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Dispelling Myths about Smoking, Mental Health/Substance Use Disorders and Recovery
February 19 @ 7:30 pm - 9:00 pm
Adults with mental illness, including substance use disorder (SUD,) are at risk of dying 25 years earlier than the general population. The major contributor to this premature mortality is smoking-related disease. While cigarette smoking has trended downward in recent years, it is still highly prevalent in adults with mental health and/or substance use disorder (MH/SUD). Why is this so? Recent research has suggested that the biggest issue lies with the many common myths and misperceptions about the relationship between smoking, MH/SUD and recovery. This program will shed light on popularly-cited “facts” about smoking, reinforced by both consumers and care professionals alike. Attendees will not only gain a deeper understanding of the extent of this public health problem, but also understand how they can be a part of the solution. People struggling to quit, or afraid to try because of a fear of adverse consequences, may gain hope as they learn about the true relationship between smoking and MH/SUD. The fact of the matter is: People with MH/SUD can quit smoking, and when they do, they experience improved mental health and greater success in SUD recovery. Time will be given during this presentation for questions and open discussion about challenges faced in quitting smoking, including the culture of smoking in the SUD recovery and mental health community. Resources will be given for further information and for help quitting, or helping others to quit this deadly habit.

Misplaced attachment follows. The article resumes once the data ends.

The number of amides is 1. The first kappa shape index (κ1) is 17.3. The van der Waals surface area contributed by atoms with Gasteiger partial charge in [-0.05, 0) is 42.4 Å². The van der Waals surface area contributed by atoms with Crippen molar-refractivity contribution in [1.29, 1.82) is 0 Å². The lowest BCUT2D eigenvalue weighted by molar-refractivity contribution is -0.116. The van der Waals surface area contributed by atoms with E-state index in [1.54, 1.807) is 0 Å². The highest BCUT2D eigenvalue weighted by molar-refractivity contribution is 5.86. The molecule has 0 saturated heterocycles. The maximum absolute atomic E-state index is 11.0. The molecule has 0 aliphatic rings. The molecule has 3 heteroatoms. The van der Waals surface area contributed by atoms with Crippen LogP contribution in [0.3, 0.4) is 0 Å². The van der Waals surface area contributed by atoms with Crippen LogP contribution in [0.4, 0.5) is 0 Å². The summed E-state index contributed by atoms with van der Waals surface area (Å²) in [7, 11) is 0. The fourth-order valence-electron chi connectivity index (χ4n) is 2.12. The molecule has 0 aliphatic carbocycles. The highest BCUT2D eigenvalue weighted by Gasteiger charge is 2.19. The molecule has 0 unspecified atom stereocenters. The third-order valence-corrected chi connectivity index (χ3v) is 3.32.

About the Presenter:
Rosemary Bak Lowery, MS, CHES®, CNP, ACSM-CPT; Certified Health Education Specialist.
Rosemary (a.k.a. “Rose,” or “Rosie”) is a Certified Health Education Specialist who completed her Master of Science degree in Community Health Education at Eastern Michigan University. She has been working in the Health, Fitness, and Wellness industry for the past decade, with much of her experience being in program development, one-on-one coaching, and group instruction. She has worked in wellness promotion at the YMCA, EMU, and University of Michigan. “Past lives” in the professional realm have included corporate communications and satellite broadcasting, as well as directing and performing with a local dance troupe. Along with her passion for health promotion, she brings in-depth personal experience and academic knowledge of mental health issues, substance use disorder and recovery. In 2015, she was proud to publish her first academic article in The Health Education Monograph, “Using Technology to Help Individuals with Co-Occurring Disorders: A Dialectical Behavior Therapy Intervention Informed by the Transtheoretical Model,” wherein she proposed a novel mode to address drug addiction and symptoms of mental illness in a personalized, confidential manner. She lives peacefully (and sometimes hilariously) in Wayne County with her husband, her beloved kitty-cat, and her phenomenal baby boy.